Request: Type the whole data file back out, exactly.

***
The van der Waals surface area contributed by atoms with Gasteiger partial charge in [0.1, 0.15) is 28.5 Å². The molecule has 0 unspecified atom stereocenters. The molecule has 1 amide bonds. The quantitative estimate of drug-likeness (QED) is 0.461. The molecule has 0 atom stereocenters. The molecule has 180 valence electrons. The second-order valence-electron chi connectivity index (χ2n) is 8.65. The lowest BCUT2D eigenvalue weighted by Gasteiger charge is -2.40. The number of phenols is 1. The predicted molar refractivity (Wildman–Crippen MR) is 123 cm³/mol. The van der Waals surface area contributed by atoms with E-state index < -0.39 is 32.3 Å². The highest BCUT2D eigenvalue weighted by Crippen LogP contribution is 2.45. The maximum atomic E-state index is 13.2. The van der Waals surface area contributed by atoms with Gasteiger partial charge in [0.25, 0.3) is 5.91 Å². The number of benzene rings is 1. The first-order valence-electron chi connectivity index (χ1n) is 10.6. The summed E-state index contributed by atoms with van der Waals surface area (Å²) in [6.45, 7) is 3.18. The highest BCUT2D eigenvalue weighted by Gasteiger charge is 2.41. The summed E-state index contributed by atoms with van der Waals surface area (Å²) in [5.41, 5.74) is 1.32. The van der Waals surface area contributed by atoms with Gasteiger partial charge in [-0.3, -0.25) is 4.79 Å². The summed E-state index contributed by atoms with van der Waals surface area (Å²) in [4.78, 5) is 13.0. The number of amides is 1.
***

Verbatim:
The van der Waals surface area contributed by atoms with Gasteiger partial charge in [0.1, 0.15) is 28.5 Å². The molecule has 0 unspecified atom stereocenters. The molecule has 1 amide bonds. The quantitative estimate of drug-likeness (QED) is 0.461. The molecule has 0 atom stereocenters. The molecule has 180 valence electrons. The second-order valence-electron chi connectivity index (χ2n) is 8.65. The lowest BCUT2D eigenvalue weighted by Gasteiger charge is -2.40. The number of phenols is 1. The predicted molar refractivity (Wildman–Crippen MR) is 123 cm³/mol. The van der Waals surface area contributed by atoms with E-state index < -0.39 is 32.3 Å². The highest BCUT2D eigenvalue weighted by Crippen LogP contribution is 2.45. The maximum atomic E-state index is 13.2. The van der Waals surface area contributed by atoms with Gasteiger partial charge in [0.25, 0.3) is 5.91 Å². The number of benzene rings is 1. The first-order valence-electron chi connectivity index (χ1n) is 10.6. The summed E-state index contributed by atoms with van der Waals surface area (Å²) in [6.45, 7) is 3.18. The highest BCUT2D eigenvalue weighted by Gasteiger charge is 2.41. The summed E-state index contributed by atoms with van der Waals surface area (Å²) in [5.41, 5.74) is 1.32. The van der Waals surface area contributed by atoms with Gasteiger partial charge in [-0.3, -0.25) is 4.79 Å². The summed E-state index contributed by atoms with van der Waals surface area (Å²) in [4.78, 5) is 13.0. The number of amides is 1.